March saw the return of the annual Bangor University Science Festival and this year, CBESS joined forces with the RESILCOAST project for an interactive saltmarsh stand in the Hidden Worlds Exhibition.
This event is always hugely popular and provides a great opportunity to engage with the public and showcase all that we do. This year proved no exception, breaking all previous records with 802 visitors to the School of Biological Sciences Brambell building over the course of the day.
The saltmarsh stand was a great success and the steady flow of visitors all received a warm welcome from Jordi Pages Fauria, Julie Webb, Mollie Duggan-Edwards, Cai Ladd and Martin Skov.
CBESS used the stand as an opportunity to showcase and trial the ‘Saltmarsh App’ which The University of St Andrews, The Centre for Ecology & Hydrology and Bangor University have been working on over the last few months. Visitors to the stand were able to test drive the App by conducting a virtual survey of soil types and images of dominant saltmarsh vegetation communities to predict carbon stocks in salt marshes. We got valuable feedback from the visitors, which has been incorporated into making the final version of the App.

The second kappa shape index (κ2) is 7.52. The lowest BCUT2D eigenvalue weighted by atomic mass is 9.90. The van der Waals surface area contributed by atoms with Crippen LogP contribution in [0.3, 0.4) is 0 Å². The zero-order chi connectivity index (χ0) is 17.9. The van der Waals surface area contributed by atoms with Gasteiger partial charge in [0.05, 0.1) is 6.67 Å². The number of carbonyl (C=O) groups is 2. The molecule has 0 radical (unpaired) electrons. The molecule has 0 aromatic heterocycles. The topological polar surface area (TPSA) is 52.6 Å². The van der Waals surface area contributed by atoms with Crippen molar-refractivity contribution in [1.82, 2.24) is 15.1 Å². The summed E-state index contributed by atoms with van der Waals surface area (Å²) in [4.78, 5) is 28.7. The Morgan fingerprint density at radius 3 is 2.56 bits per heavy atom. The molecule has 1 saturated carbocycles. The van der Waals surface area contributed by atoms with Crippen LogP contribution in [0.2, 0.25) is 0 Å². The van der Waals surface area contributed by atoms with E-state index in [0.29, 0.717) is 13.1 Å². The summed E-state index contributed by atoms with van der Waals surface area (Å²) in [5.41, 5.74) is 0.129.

The Lego saltmarsh was dusted off again and made a big splash! Children visiting the stand had to decide the best form of sea defence for a Lego village. The children generated waves that flooded the village (and half our display) and then had to decide whether to spend a lot of chocolate coins on taxes to pay for an expensive Lego brick sea wall that obscured the seaview or to opt for a ‘free’ Lego saltmarsh which did the same job, enhanced their sea view and meant that they could eat save their chocolate coins! of course the salt marsh proved the popular choice! This again was a lot of fun and proved a great demonstration for kids of the ecosystem service concept and the dilemmas facing coastal managers.